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Kearney's Cruise Night

Thursday, August 2, 2012

Bob and Susan Bell of Scottsdale, Arizona, have been traveling to the center of Nebraska every July "for several years" to attend the five-day annual "Cruise Nite" event which begins on a Wednesday night with a car parade for residents of care facilities and culminates with a worship service and drag races on Sunday.

Kearney's Cruise Nite celebrated its 25th Anniversary this year under mostly cloudless skies with triple-digit temperatures and some 525 cars registered for two days of show and shine events open to the public. A nostalgia rock performer entertained one night and live bands performed on stage all day downtown. A Christian group played contemporary worship music on that stage Sunday morning.

Ron and Patti Moore drove their pink early Ford sedan delivery to Kearney from Salome, Arizona, just in time to participate in the mid-week nursing home cruise. "It was great to see a large group of participants share their cars with folks who can't get out, especially in this heat," Ron Moore said. The couple attends many car shows every year, but this was their first time in Kearney.

Moore said he has never met a friendlier batch of folks than Nebraskans. The fuel pump went out on the "Pink Lady" in the midst of the nursing home cruise. But members of the Central Nebraska Auto Club scrambled and not only found, but installed a new fuel pump in the car. And the couple made it to the after-tour gathering at the local senior center in time to share ice cream with their new found friends.

Cruise Nite Chairman, Brad Kernick, noted that the Kearney event is but one of many across the state, but it is also among the largest. He said several car club members had visited a car show in California more than a quarter century ago and brought back the idea. The first show they held had about 100 cars. The event has slowly grown by adding days and events.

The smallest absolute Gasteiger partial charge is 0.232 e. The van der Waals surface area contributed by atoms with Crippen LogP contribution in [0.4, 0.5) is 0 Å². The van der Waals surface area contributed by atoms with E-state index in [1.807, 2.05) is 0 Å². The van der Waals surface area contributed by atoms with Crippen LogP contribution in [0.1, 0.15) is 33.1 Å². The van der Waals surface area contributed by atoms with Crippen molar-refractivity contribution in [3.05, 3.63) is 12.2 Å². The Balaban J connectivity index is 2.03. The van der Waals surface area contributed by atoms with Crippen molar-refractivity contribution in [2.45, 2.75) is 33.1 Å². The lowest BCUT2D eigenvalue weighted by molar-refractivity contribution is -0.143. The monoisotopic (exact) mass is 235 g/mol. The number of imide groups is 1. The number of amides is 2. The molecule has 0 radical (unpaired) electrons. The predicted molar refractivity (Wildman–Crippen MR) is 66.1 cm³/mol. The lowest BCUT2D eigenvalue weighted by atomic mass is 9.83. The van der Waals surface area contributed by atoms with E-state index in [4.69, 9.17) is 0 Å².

"It started as a one-day car show with a dance in the evening. It then grew to four days when we added drag races on Sunday at then Kearney Dragway. It grew to three days, then four days and recently grew to the current five-day format," Kernick said. "We try to add something new every year."

Miss America 2011, Teresa Scanlan of Gering, Nebraska, spent two days in Kearney during the event. A newly refurbished downtown movie theater showed "American Graffiti" several nights.

But it's not all about Kearney. From Bennington to McCook and Auburn to Alliance, there is some kind of car activity almost every weekend, according to the Eastern Nebraska/Western Iowa Car Council, which publishes an annual directory -- 148 pages this year -- of car clubs and events. In March the council hosted its 40th annual swap meet with the admission being non-perishable food or cash donations to the Food Bank of Lincoln. The group also sponsors college scholarships for students in the automotive field. Charitable donations are also made by the organization at Christmas.

It's all part of a burgeoning car culture that seems to make itself visible in the warmer months when restored custom cars and hot rods become as prolific as zucchini and as natural as watermelon and corn-on-the-cob.

So, after the Silver Anniversary of one of the bigger shows, what's next?

"We are going to try to keep on doing what has gone well for us as well as keep an open mind for other potential events," Kernick said. "Every year we review how things went before we start planning the next year's events."


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